DONAL O’GRADY last night spoke of the ‘talent and potential’ in Limerick hurling as he bids to restore the fortunes of a county rocked by controversy in 2010.
However O’Grady insisted he has taken the post for one year in an effort to help rebuild structures in Limerick and that ‘they’ll be able to sail the ship themselves next year’.
O’Grady and his high profile management team of Ciarán Carey, TJ Ryan and Pat Heffernan, are set to ratified at a specially convened meeting of Limerick County Board in Claghaun tonight.
The move brings an end to a miserable chapter in the county’s GAA history when the majority of the 2009 senior panel refused to play under former boss Justin McCarthy.
And former All-Ireland winning manager O’Grady insists recent history will have no role to play when he takes charge. He explained: “At this moment no panel exists. Any player who makes himself available will be considered for selection. That is the only sensible way to look at it. Anyone willing to put the shoulder to the wheel will be considered.”
He added: “The agreement we have is that I will have the job for a year. There’s talent there and there’s potential there. My feeling is that there is enough managerial talent in Limerick but they felt they needed a little bit of stability after the last couple of years. Maybe I was approached because I had come in after the Cork strike a few years ago.
“What they wanted was Limerick people to be directing the ship but they wanted the experience brought in first to put structures in place that they could carry on themselves.”
O’Grady explained the reasons behind his decision to return to inter-county action after a six-year break.
He said: “The thing that enthuses me is not so much the management but the coaching. It is work that I always loved no matter what team I was working with. Man management and putting systems in place is something that I get great satisfaction from and has a certain appeal. If the small things are right, the big things will look after themselves. There’s a pyramid and the base has to be strong. You have to have things right at the foundation with training and logistics. They’re the things that maybe were missing, I won’t know until I go in but that’s the impression I’ve been given and that will be my role.”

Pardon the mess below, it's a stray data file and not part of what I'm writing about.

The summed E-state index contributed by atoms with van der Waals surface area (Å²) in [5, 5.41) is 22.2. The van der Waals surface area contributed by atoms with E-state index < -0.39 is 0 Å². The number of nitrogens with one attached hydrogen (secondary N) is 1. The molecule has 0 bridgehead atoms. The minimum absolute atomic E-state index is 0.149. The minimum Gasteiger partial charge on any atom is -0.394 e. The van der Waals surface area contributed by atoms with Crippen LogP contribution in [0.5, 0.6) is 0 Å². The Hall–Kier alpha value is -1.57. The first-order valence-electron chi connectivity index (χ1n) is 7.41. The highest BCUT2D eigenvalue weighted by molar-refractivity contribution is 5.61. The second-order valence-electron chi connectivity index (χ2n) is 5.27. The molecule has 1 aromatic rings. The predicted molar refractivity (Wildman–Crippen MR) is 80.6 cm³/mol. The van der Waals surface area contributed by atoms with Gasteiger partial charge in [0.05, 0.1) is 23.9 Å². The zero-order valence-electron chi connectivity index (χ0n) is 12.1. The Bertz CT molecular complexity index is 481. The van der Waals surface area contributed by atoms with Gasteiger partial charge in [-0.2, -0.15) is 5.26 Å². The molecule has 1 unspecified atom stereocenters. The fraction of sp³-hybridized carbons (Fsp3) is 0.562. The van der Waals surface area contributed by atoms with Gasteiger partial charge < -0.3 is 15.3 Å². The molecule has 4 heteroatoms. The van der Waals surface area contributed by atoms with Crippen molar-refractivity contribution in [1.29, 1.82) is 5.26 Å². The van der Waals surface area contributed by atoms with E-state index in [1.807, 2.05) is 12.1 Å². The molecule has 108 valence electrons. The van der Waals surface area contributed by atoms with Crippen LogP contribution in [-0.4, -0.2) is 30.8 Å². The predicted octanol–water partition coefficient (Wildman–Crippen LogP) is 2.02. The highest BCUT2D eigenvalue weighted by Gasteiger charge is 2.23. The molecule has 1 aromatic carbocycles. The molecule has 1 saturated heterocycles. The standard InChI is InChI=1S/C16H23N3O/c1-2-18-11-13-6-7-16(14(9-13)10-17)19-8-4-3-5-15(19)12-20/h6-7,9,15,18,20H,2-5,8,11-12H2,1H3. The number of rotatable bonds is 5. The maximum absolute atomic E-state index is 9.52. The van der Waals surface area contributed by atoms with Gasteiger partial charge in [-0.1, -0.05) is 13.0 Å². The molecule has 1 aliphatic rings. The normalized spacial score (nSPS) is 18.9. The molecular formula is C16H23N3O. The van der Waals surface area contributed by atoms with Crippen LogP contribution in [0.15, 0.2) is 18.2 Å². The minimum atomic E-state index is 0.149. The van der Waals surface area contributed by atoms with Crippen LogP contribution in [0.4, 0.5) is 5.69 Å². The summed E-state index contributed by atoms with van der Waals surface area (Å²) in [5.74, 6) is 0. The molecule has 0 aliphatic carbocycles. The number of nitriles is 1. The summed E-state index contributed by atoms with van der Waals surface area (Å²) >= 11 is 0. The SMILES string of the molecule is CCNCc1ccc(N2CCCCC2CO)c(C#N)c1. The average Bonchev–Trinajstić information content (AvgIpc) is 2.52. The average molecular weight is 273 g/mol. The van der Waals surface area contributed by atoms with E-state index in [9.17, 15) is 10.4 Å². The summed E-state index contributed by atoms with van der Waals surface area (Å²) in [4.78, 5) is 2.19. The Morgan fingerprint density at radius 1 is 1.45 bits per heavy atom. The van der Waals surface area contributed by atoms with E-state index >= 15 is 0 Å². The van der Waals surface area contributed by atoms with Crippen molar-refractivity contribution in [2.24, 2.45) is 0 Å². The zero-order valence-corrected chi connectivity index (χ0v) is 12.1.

He refused to set any targets for 2011, stating that his only goal would be to get the best players operating at their highest possible levels for Limerick.
He told RTÉ Raidio na Gaeltachta’s Saol ó Dheas: “The most important thing will be to get to know the players and to put together the strongest panel possible. My outlook has always been to take it from there. I’ve never been one for setting targets; to win this or that. The one aim I always have is to get the potential of the players out of them and you can’t do more than that.”
Limerick GAA chiefs also hope to have a new football boss in place by week’s end. Maurice Horan and former Tipperary manager Tom McGlinchey are the front runners to replace Mickey Ned O’Sullivan.
Meanwhile another All-Ireland winning manager, Tyrone’s Mickey Harte expects retirements ahead of next season. The nucleus of the side which has won three All-Ireland titles in the past eight years is made up of the All-Ireland winning minor team of 1998, and those players will have turned 30 by next year.
“There may be some who would have been in the squad this year who won’t be there next year,” said Harte.
Skipper Brian Dooher will be 36 by next summer, but Harte would not be drawn on whether he expects the Clan na nGael man to return for a 16th season in the county colours
“As far as I’m concerned there’s nothing to tell there,” he said. Harte is currently holding discussions with all his squad members, talking to each one individually at separate meetings.
Along with assistant manager Tony Donnelly and trainer Fergal McCann, he has been discussing the strategy for 2011 and a fresh challenge for Sam Maguire Cup success.
“We’re meeting with them individually, and that process is not entirely complete yet. It’s ongoing. We did meet the squad originally, after the game (the All-Ireland quarter-final defeat to Dublin), and then we decided we’d meet them all individually in the next few weeks. There’s a lot of planning in it, getting a time that suits ourselves and them individually, and the time it takes, but I think it’s something that’s important and worth doing.
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